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Legislative Assembly for the ACT: 2001 Week 10 Hansard (29 August) . . Page.. 3684 ..

MR RUGENDYKE (continuing):

of all other possible proposals. It was not until quite a long time afterwards that I thought, "Hey, wait a minute. The proponents created this thing. Why hasn't PALM been the initiator of this master plan for the group centre?" As I said, these master plans were deliberately engineered to completely sideline the planning committee.

In more recent times the Jamison group centre master plan has appeared. Once again, there was absolutely no reference to our committee. Members of my electorate rang me and said, "Hey, Dave, why are they building an 11-storey block of units across the road from me? Why are they going to make a road from Bowman Street, behind the pool, across to Belconnen Way?" I said, "I am blowed if I know. I don't know what you are talking about." Then I found the master plan and there it is-an 11-storey building. Who was it drawn by? The developer. Not PALM.

I went to a couple of meetings in Jamison where someone-I think it was a landscape architect-obviously made a squillion dollars on the consultancy to fuss about the pot plants and the seats around the outside of the Jamison Centre; how to pretty up the walls; how to make it look like the footpaths are neater. But it was nothing to do with Jamison Centre because the Jamison Centre is owned by a private developer. All the government can do is pretty up the outside of it. What a farce that turned out to be. When I went to that meeting I thought it was a meeting for the Jamison Centre as a whole, but no, it was just to hear about this landscape architect's lovely drawings. Once again, the Jamison Centre master plan turned out to be something that came nowhere near our committee.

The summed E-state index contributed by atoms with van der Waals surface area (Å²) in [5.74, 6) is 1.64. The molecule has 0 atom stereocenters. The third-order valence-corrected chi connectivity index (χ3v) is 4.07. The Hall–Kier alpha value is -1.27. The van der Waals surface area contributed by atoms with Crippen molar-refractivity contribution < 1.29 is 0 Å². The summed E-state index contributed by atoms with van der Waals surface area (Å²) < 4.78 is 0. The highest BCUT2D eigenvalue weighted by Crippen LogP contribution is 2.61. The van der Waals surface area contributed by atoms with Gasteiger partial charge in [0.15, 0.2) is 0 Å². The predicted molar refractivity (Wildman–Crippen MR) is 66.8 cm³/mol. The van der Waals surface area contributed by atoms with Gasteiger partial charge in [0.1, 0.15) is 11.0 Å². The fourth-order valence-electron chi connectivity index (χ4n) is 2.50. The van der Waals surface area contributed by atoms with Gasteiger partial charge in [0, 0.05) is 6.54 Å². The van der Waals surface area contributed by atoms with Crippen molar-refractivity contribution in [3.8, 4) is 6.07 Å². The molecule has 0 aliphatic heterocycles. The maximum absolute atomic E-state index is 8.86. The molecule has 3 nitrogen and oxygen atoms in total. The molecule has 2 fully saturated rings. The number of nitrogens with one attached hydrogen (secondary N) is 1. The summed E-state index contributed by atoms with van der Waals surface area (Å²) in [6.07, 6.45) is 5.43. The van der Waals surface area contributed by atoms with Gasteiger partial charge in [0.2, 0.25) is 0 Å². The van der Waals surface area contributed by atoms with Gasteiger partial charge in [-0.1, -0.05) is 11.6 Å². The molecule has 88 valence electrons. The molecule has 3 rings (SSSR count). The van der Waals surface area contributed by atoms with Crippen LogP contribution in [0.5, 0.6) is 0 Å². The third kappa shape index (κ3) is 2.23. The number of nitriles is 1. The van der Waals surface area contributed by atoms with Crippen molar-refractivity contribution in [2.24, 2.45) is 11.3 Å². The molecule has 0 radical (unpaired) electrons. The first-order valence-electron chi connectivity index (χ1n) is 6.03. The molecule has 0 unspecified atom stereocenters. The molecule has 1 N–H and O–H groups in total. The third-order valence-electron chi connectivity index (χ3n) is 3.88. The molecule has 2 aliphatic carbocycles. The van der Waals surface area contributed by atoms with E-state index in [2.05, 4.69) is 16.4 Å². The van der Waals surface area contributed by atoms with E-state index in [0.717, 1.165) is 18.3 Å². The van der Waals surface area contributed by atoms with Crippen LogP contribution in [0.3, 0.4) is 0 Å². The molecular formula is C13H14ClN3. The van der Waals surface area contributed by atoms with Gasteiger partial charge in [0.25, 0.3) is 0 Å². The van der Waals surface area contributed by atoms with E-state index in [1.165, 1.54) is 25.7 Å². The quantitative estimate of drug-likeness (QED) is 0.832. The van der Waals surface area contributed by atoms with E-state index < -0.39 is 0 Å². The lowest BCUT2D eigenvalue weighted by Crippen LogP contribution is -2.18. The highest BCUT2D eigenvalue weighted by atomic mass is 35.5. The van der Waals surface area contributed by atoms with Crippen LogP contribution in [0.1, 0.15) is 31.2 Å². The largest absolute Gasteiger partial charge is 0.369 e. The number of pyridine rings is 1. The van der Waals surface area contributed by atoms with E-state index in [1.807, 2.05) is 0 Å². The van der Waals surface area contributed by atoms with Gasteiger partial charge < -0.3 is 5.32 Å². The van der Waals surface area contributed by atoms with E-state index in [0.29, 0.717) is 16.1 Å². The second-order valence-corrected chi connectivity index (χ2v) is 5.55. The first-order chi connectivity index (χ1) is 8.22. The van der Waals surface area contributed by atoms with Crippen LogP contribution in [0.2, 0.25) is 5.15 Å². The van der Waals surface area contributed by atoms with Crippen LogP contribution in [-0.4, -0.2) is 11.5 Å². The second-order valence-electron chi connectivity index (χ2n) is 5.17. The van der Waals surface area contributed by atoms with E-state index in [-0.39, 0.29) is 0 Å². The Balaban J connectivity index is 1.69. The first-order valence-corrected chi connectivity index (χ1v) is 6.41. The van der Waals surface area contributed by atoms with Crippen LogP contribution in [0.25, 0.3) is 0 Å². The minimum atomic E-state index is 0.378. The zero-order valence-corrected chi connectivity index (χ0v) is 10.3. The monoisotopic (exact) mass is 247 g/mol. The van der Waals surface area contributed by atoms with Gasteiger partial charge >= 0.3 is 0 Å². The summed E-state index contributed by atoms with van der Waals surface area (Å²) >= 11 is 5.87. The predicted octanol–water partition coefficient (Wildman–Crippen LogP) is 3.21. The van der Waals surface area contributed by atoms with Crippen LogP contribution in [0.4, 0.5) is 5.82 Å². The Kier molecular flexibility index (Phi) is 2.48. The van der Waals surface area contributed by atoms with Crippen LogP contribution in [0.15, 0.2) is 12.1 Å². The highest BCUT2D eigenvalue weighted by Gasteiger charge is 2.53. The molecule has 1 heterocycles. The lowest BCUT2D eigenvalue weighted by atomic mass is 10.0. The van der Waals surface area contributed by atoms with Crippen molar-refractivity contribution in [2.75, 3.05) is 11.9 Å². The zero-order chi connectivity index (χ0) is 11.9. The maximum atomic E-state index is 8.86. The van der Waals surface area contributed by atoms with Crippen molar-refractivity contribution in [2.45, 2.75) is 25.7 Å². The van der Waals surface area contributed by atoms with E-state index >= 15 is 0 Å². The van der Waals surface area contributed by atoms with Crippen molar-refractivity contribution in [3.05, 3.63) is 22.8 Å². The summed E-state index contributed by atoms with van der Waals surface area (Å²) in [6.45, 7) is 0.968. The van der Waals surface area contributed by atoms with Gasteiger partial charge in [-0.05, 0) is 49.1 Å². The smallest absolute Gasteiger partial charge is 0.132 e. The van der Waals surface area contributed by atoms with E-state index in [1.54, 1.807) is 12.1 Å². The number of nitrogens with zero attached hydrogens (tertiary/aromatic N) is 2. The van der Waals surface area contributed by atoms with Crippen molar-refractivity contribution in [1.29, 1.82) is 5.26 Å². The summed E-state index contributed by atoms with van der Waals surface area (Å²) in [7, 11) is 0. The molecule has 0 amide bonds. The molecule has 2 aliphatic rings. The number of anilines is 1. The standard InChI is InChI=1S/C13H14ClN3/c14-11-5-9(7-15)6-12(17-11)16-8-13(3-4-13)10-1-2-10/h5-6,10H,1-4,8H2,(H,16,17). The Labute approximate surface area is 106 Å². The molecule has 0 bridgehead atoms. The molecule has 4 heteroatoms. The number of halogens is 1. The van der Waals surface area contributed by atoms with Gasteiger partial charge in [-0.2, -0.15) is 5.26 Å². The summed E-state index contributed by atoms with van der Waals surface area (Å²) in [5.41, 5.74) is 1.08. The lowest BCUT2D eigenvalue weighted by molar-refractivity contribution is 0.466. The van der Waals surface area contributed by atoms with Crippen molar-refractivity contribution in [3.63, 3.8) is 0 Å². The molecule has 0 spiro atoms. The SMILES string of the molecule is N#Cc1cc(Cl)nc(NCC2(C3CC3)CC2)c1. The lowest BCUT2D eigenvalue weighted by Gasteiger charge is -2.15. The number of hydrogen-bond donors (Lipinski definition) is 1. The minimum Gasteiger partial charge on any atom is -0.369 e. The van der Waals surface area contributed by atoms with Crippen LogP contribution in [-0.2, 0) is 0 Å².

There was no master plan for the Aranda shopping centre. There was no master plan whatsoever. So the developer was able to plan, build and develop something totally out of sync with what anybody in the community would like to see. It is currently before the AAT, so I do not know what is going to happen there.

Mr Speaker, these three planning tools, draft variation 64, B11 and the entire master planning process, have been a disaster. But, looking back to the motion, I am not sure that the motion as it stands will do anything to improve the application of these three things. I am not sure that the minister should be given the go-ahead to sell these blocks of land without master plans.

At the moment I am a bit like Mr Kaine. I could vote either way. I look forward to the minister's argument about how he thinks he should be able to sell these blocks of land in my electorate, whether or not there will be master plans before the development, and whether or not the master plan for these areas will come before a planning committee of the next Assembly. I do not know.

I look forward to the minister's argument for not supporting this, and I look forward to Ms Tucker's closing speech to rebut whatever is said.

MR SMYTH (Minister for Urban Services, Minister for Business, Tourism and the Arts and Minister for Police and Emergency Services) (8.52): Mr Deputy Speaker, I will commence by addressing some of the issues raised by Mr Rugendyke because it is important to put in context where the master plan stands. I have no difficulty at all with master plans going to the urban services committee. They can see them all if they want to. They have requested to see some, and they have looked at some in the past. If that is what they wish to do then that would be fine.

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